The core description team described Cores U1579D-29R to 60R. Sections 29R-1 through 46R-3 are assigned to Lithostratigraphic Subunit IIb (149–556 mbsf), which consists of white nannofossil chalk. Below that interval (Subunit IIc, Sections 46R-3 through 54R-CC; 556–635 mbsf) is clayey calcareous chalk and calcareous chalk with clay that is characterized by prominent color changes that cycle between white, green, and red. Subunit IIc also differs from overlying sediments by having common silicified limestone nodules/layers. Sections 54R-CC through 60R-7 are assigned to Lithostratigraphic Unit III and are characterized by green siltstones and sandstones. This subunit includes intervals with common soft sediment deformation and both normal and reverse grading. Preliminary analysis from an X-ray diffraction (XRD) sample suggests the main mineral constituents include analcime, siderite, glauconite, and montmorillonite. Basalts were recovered in Sections 60R-7 through 64R-3 (697–721 mbsf, Unit IV). Another green sandstone interval was encountered in Sections 64R-4 through 65R-3 (721–725 mbsf, Unit V) that has similar sedimentological characteristics as Unit III. There is a baked contact at the bottom of Unit V where it overlies another layer of basalt (Unit VI, Sections 65R-3 to 65R-5, 725–727 mbsf). A draft of the Site U1579 report was written.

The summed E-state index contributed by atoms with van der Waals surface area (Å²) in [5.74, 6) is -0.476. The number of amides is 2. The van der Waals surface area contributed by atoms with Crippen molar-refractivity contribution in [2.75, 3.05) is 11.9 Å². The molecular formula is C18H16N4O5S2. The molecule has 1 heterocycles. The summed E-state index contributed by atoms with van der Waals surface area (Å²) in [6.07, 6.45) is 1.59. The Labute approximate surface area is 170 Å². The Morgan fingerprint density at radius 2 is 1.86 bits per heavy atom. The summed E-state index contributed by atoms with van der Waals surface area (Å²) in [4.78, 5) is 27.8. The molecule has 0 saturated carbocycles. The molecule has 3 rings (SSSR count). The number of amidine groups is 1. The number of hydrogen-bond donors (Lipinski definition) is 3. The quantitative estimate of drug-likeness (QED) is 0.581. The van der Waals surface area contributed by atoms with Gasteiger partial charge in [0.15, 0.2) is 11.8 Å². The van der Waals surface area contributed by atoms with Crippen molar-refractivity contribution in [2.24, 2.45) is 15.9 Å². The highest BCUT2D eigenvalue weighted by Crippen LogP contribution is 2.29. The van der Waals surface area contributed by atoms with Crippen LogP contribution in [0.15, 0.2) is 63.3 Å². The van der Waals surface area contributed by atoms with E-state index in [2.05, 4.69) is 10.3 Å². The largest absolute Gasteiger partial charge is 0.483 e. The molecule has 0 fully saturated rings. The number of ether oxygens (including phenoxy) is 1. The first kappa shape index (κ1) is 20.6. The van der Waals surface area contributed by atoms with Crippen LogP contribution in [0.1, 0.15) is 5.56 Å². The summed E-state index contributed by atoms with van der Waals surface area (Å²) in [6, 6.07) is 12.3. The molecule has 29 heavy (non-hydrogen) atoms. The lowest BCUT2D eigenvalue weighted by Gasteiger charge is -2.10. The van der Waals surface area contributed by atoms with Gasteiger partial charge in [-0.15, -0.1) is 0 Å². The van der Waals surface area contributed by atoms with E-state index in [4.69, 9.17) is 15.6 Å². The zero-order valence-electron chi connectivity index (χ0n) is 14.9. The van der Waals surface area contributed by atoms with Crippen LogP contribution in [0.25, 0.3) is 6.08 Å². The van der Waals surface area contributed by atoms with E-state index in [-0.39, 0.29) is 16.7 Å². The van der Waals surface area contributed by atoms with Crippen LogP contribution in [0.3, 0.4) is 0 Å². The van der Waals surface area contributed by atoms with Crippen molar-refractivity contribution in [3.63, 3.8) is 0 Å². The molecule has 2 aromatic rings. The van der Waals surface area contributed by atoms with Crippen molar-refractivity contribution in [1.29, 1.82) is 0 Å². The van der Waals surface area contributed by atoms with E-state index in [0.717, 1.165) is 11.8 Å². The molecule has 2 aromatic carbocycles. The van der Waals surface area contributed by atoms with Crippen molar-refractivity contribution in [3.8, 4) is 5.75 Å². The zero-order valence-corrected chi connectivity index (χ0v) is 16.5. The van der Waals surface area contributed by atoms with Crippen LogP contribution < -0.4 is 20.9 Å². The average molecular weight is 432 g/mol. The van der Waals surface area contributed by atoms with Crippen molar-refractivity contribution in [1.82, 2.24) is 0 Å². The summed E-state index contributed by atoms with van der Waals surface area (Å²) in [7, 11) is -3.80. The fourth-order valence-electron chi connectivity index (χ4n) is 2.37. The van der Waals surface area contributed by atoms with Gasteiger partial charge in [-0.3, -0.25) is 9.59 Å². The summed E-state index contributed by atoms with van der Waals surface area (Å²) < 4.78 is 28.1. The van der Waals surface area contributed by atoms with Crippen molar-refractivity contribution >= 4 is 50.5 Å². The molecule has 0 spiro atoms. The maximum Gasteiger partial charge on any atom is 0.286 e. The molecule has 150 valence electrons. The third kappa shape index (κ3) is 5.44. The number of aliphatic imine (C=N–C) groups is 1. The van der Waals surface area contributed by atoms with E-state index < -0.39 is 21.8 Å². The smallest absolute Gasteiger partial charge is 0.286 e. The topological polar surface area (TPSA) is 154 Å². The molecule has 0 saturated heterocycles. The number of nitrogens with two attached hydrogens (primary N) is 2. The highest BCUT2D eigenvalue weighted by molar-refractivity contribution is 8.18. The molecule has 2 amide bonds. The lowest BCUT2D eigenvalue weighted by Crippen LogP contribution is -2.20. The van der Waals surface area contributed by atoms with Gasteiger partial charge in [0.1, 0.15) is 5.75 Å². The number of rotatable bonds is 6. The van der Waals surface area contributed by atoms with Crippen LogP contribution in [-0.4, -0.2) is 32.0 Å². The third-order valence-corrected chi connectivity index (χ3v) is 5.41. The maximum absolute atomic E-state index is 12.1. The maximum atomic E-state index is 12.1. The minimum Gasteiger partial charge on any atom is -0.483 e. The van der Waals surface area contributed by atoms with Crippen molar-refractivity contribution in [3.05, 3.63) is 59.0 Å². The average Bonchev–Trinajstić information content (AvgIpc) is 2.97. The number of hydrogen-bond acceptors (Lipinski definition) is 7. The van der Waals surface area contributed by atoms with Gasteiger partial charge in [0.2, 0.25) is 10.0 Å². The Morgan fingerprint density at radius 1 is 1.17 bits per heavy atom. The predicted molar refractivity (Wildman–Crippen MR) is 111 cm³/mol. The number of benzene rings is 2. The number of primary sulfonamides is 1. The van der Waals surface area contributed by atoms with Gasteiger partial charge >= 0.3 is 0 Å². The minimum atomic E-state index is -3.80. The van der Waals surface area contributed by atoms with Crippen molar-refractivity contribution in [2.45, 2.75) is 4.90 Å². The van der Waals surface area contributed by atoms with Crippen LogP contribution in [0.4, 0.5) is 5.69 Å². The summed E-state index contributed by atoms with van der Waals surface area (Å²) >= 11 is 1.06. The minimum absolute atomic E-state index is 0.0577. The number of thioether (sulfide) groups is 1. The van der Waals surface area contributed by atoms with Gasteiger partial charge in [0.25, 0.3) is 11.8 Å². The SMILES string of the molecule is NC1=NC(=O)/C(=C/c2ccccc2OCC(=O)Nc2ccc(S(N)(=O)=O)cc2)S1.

Cores U1580A-1R to 15R were described. Sections 1R-1 to 1R-3 are foraminiferal ooze with nannofossils, and Section 1R-4 through Core 15R is nannofossil ooze and chalk.

Igneous Petrology

Igneous rocks were recovered in Cores U1579D-60R through 65R. A brief sedimentary interval was encountered between Sections 64R-4 and 65R-3. The igneous rocks were subdivided into two lithostratigraphic units based on the separation by the sediments. The upper unit, Unit IV, consists of a single clinopyroxene-plagioclase phyric massive basalt with chilled margins at both the top and bottom. The second unit, Unit VI, is an almost aphyric massive vesicular basalt with sparse plagioclase phenocrysts and also has a chilled margin at the top. Less than 2 m of the second unit was recovered before drilling in Hole U1579D was terminated. The rest of the week was spent with examination of thin section samples and portable X-ray fluorescence spectrometer (pXRF) measurements of rocks from both units and the writing of reports. Based on our observations and preliminary results from other laboratory groups, both units are interpreted as sill intrusions.